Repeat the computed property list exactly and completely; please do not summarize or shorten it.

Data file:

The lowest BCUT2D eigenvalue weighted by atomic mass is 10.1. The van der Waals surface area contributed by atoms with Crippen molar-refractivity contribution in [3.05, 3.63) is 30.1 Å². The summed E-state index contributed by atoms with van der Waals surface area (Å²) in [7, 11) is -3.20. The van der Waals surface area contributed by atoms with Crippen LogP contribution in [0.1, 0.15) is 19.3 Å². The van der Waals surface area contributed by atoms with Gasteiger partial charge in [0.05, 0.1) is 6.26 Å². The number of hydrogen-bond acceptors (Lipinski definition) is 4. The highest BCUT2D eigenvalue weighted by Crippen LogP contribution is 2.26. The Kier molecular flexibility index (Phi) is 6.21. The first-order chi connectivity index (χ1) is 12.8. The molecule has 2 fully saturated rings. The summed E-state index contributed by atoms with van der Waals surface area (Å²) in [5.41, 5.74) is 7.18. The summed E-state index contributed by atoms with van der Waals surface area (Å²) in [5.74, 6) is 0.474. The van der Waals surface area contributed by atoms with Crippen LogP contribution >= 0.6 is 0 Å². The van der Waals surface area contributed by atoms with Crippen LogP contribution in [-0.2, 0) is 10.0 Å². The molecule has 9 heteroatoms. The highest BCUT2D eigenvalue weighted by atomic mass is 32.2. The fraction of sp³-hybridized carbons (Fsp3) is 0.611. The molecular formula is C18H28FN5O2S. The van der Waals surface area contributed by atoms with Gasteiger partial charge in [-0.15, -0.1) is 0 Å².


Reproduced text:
The lowest BCUT2D eigenvalue weighted by atomic mass is 10.1. The van der Waals surface area contributed by atoms with Crippen molar-refractivity contribution in [3.05, 3.63) is 30.1 Å². The summed E-state index contributed by atoms with van der Waals surface area (Å²) in [7, 11) is -3.20. The van der Waals surface area contributed by atoms with Crippen LogP contribution in [0.1, 0.15) is 19.3 Å². The van der Waals surface area contributed by atoms with Gasteiger partial charge in [0.05, 0.1) is 6.26 Å². The number of hydrogen-bond acceptors (Lipinski definition) is 4. The highest BCUT2D eigenvalue weighted by Crippen LogP contribution is 2.26. The Kier molecular flexibility index (Phi) is 6.21. The first-order chi connectivity index (χ1) is 12.8. The molecule has 2 fully saturated rings. The summed E-state index contributed by atoms with van der Waals surface area (Å²) in [5.41, 5.74) is 7.18. The summed E-state index contributed by atoms with van der Waals surface area (Å²) in [5.74, 6) is 0.474. The van der Waals surface area contributed by atoms with Crippen LogP contribution >= 0.6 is 0 Å². The van der Waals surface area contributed by atoms with Crippen LogP contribution in [-0.2, 0) is 10.0 Å². The molecule has 9 heteroatoms. The highest BCUT2D eigenvalue weighted by atomic mass is 32.2. The fraction of sp³-hybridized carbons (Fsp3) is 0.611. The molecular formula is C18H28FN5O2S. The van der Waals surface area contributed by atoms with Gasteiger partial charge in [-0.15, -0.1) is 0 Å².